I’m a bit of a tea fanatic. I drink tea pretty much all day long.
Pot after pot. Mug after mug. Summer or Winter.
So, it shouldn’t come as a surprise that I’m drawn to books that feature tea. And one of my favourite series that does this so wonderfully is Alexander McCall Smith’s The No. 1 Ladies’ Detective Agency.
I love this series.
So, when I recently read a review of one of his books by somebody who hated it (they gave it one star), my reaction was: Wait! How can you hate Mma Ramotswe? Turns out this person was expecting a mystery novel. Okay, I get it now. Really, these books aren’t really about the mystery, even though Mma Ramotswe is a detective! (In fact, I find it funny that the books are sometimes marketed that way.)
No, The No. 1 Ladies’ Detective Agency is really about Life. And people. The series delights in highlighting the quirks of people. Every single character has their own little special foibles, including our protagonist: Mma Ramotswe.
Like Mma Ramotswe’s obsession with tea. (In particular, redbush tea.)
“Mma Ramotswe had a detective agency in Africa, at the foot of Kgale Hill. These were its assets: a tiny white van, two desks, two chairs, a telephone, and an old typewriter. Then there was a teapot, in which Mma Ramotswe – the only lady private detective in Botswana – brewed redbush tea. And three mugs – one for herself, one for her secretary, and one for the client.”
~ The No. 1 Ladies’ Detective Agency
And every one of McCall Smith’s books has some sort of tea in them.
In fact, these books are chock full of tea!
In an interview, he was asked about this. Here’s his response: “Naturally, when I came to write my Botswana novels… tea played a part in the narrative… Some assume that the tea-drinking has some symbolic meaning; in fact, it is merely a novelist’s device for ensuring a break in between other scenes. I suppose, if pressed, I might come up with an explanation in terms of its calming effect; it is no doubt true that tea-drinking is a calming thing to read about, but that is not necessarily why I write about it. One can always do the right thing for the wrong reason.”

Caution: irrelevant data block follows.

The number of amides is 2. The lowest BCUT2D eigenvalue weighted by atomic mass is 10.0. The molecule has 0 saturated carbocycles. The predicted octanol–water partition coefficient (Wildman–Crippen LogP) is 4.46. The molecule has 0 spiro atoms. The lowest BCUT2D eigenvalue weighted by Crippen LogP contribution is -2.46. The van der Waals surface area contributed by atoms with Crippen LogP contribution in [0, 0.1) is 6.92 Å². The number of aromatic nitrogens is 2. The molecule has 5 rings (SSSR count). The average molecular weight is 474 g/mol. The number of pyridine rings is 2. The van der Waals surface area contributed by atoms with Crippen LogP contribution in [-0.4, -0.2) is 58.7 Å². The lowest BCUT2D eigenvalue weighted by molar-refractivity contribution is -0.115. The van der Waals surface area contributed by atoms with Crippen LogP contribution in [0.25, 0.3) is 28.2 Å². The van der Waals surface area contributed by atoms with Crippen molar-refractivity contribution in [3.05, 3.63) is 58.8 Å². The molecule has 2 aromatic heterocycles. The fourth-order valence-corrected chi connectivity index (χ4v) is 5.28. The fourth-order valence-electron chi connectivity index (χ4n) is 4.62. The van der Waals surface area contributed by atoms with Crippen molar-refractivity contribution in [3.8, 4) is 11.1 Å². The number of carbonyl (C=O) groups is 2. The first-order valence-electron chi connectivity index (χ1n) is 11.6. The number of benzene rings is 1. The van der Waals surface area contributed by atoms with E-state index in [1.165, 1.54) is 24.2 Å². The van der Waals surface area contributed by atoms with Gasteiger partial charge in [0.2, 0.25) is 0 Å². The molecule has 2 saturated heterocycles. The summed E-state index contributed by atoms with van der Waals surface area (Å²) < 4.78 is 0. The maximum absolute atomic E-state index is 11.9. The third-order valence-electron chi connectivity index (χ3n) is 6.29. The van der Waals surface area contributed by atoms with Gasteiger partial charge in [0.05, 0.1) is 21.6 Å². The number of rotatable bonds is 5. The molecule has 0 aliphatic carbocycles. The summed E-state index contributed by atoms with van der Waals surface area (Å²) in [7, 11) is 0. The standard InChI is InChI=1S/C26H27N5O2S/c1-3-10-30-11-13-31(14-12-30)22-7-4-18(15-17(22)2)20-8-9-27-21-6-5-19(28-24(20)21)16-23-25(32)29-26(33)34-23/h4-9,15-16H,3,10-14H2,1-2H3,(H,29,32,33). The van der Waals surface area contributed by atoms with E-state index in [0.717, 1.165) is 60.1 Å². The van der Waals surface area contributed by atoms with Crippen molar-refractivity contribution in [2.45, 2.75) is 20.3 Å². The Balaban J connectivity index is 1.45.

And do you know how many cups of tea Mma Ramotswe drinks in just one day?
Well, we find out in a delectable passage from a later book in the series: The Limpopo Academy of Private Detection…
“We spend quite a lot on tea,” mused Mma Makutsi. “If you add it up, Mma. You have… how many cups of tea do you have, Mma Ramotswe? Ten? Twelve?”
“I haven’t counted, Mma Makutsi. And you yourself―”
Then our two favourite tea-drinkers start to make some calculations. Counting each cup from the time they wake in the morning…
She paused. “How many does that make, Mma?
“I think that makes eight,” said Mma Makutsi. “Call it ten.”
“Ten cups,” said Mma Ramotswe thoughtfully. “And we haven’t counted the evening tea. That must be added. So maybe fourteen cups of tea in all.”
In my opinion, it’s these passages about tea and such that make McCall Smith’s work so delightful to read. These tea-breaks are the times when Mma Ramotswe and Mma Makutsi get around to philosophizing about life. As so often happens, the two women come to different points of view. (Mma Makutsi has some very strong opinions.) But Mma Ramotswe always knows how to solve these tricky situations.
“That’s not true,” said Mma Ramotswe. “But let us not argue, Mma, because I believe it’s time for tea and the more time you spend arguing, the less tea you can drink.”
~ Precious and Grace
And finally, two more of my favourite Tea Quotes from the books:
“The telling of a story, like virtually everything in this life, was always made all the easier by a cup of tea.”
~ The Miracle at Speedy Motors
“It was time for tea as it so often was.”
~ The Good Husband of Zebra Drive
Now I think it’s time for a cup of tea…
P.S. To answer the question in the title of this post, I think I probably drink about 7-10 mugs of tea a day. (Yes, despite the existence of my pretty teacups, I tend to drink out of mugs for everyday.) So… not quite as many as Mma Ramotswe. I don’t know if anybody drinks more tea than Mma Ramotswe.